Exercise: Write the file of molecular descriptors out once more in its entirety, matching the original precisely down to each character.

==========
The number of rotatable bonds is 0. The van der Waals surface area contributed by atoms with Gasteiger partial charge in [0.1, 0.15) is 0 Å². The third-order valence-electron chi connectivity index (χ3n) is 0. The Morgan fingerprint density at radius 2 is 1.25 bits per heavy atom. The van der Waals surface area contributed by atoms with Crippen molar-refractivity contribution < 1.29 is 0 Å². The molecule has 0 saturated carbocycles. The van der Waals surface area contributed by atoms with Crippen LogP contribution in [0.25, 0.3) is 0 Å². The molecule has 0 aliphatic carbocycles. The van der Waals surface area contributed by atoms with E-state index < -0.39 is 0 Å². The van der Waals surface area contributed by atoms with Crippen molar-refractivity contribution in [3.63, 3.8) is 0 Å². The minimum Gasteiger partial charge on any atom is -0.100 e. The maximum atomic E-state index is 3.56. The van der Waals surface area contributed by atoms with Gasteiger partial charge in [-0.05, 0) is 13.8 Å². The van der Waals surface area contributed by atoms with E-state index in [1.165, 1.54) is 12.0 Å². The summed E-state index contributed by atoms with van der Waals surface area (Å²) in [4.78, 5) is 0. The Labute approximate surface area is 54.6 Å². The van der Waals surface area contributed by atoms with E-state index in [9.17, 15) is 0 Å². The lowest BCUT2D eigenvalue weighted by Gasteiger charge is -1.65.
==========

The number of rotatable bonds is 0. The van der Waals surface area contributed by atoms with Gasteiger partial charge in [0.1, 0.15) is 0 Å². The third-order valence-electron chi connectivity index (χ3n) is 0. The Morgan fingerprint density at radius 2 is 1.25 bits per heavy atom. The van der Waals surface area contributed by atoms with Crippen molar-refractivity contribution < 1.29 is 0 Å². The molecule has 0 saturated carbocycles. The van der Waals surface area contributed by atoms with Crippen LogP contribution in [0.25, 0.3) is 0 Å². The molecule has 0 aliphatic carbocycles. The van der Waals surface area contributed by atoms with E-state index < -0.39 is 0 Å². The van der Waals surface area contributed by atoms with Crippen molar-refractivity contribution in [3.63, 3.8) is 0 Å². The minimum Gasteiger partial charge on any atom is -0.100 e. The maximum atomic E-state index is 3.56. The van der Waals surface area contributed by atoms with Gasteiger partial charge in [-0.05, 0) is 13.8 Å². The van der Waals surface area contributed by atoms with E-state index in [1.165, 1.54) is 12.0 Å². The summed E-state index contributed by atoms with van der Waals surface area (Å²) in [4.78, 5) is 0. The Labute approximate surface area is 54.6 Å². The van der Waals surface area contributed by atoms with E-state index in [9.17, 15) is 0 Å². The lowest BCUT2D eigenvalue weighted by Gasteiger charge is -1.65.